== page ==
meaning. It denotes a subgenre of Science Fiction that struggles with its origins. The punk in its name hinting at break with some of the features of Science Fiction, while keeping some of its futuristic feeling.
Science Fiction has often been called a genre of Utopian sensibilities (Jameson, Tandt, Heuser). Cyberpunk struggles with this legacy of optimism. In the 80's, when Cyberpunk first 3
came about as a genre, the optimism of earlier years was no longer sustainable due to the economic and socio political struggles like the rampant drug problems (Codelippi 57). This climate enabled a shift in tone that would soon be called Cyberpunk.
Cyberpunk juggles with contradictory epistemological and political evaluations of its electronic world. Two axes of uncertainty structure this unstable mapping game: the texts
3Science Fictions has not been exclusively utopian, but I am choosing to focus on this trend within Science Fiction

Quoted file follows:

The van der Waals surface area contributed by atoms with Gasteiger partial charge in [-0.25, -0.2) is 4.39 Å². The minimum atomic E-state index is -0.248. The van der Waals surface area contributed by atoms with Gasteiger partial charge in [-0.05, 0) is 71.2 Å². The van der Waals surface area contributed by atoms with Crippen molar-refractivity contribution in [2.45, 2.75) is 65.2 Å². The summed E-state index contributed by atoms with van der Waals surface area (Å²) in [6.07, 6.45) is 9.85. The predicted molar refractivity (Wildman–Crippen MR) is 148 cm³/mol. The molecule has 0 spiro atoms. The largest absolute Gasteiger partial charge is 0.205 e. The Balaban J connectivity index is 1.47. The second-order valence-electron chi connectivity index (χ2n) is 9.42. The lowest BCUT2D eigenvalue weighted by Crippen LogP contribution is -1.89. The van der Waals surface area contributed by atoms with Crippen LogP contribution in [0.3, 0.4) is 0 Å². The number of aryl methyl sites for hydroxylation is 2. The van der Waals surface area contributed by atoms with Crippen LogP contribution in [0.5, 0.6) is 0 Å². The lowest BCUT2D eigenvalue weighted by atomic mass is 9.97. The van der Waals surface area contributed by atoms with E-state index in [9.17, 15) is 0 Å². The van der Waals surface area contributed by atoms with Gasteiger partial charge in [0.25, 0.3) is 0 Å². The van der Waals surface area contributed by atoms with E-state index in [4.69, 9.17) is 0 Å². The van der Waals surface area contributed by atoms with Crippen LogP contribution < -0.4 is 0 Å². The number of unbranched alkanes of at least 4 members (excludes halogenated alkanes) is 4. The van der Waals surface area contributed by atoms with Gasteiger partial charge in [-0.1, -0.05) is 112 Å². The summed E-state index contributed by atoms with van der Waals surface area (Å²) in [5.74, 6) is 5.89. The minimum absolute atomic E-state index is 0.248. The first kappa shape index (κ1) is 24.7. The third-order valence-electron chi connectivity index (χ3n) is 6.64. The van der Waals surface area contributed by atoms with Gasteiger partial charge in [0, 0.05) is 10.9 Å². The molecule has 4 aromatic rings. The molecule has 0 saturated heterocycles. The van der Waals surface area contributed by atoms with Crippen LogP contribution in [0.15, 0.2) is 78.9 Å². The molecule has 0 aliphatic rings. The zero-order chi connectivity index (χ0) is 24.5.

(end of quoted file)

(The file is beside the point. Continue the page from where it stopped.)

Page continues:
explore whether the cybercommunity is a closed or open field; simultaneously, they investigate whether it offers a utopian or dystopian environment. (Tandt 101) I want to focus on Tandt's distinction between Cyberpunk as having Utopian or Dystopian elements. Because even though Cyberpunk's general subversive nature, it is often unclear whether a Cyberpunk text is fully Dystopian or not. Often, it will be clear that this is not a Utopian text—Altered Carbon makes it clear in the way society is represented, that even the possibility of immortality did not solve humanity's problems but only served to further polarize the differences between rich and poor, yet society seems to be largely functioning without great scarcities or famines—so it never quite tips over into a fully Dystopian text. The way Altered Carbon plays with these concepts touches on the concept of heterotopia as Foucault described it where a heterotopia is a place that holds within it “all the other real sites that can be found within the culture, are simultaneously represented, contested, and inverted” (Foucault 3). Altered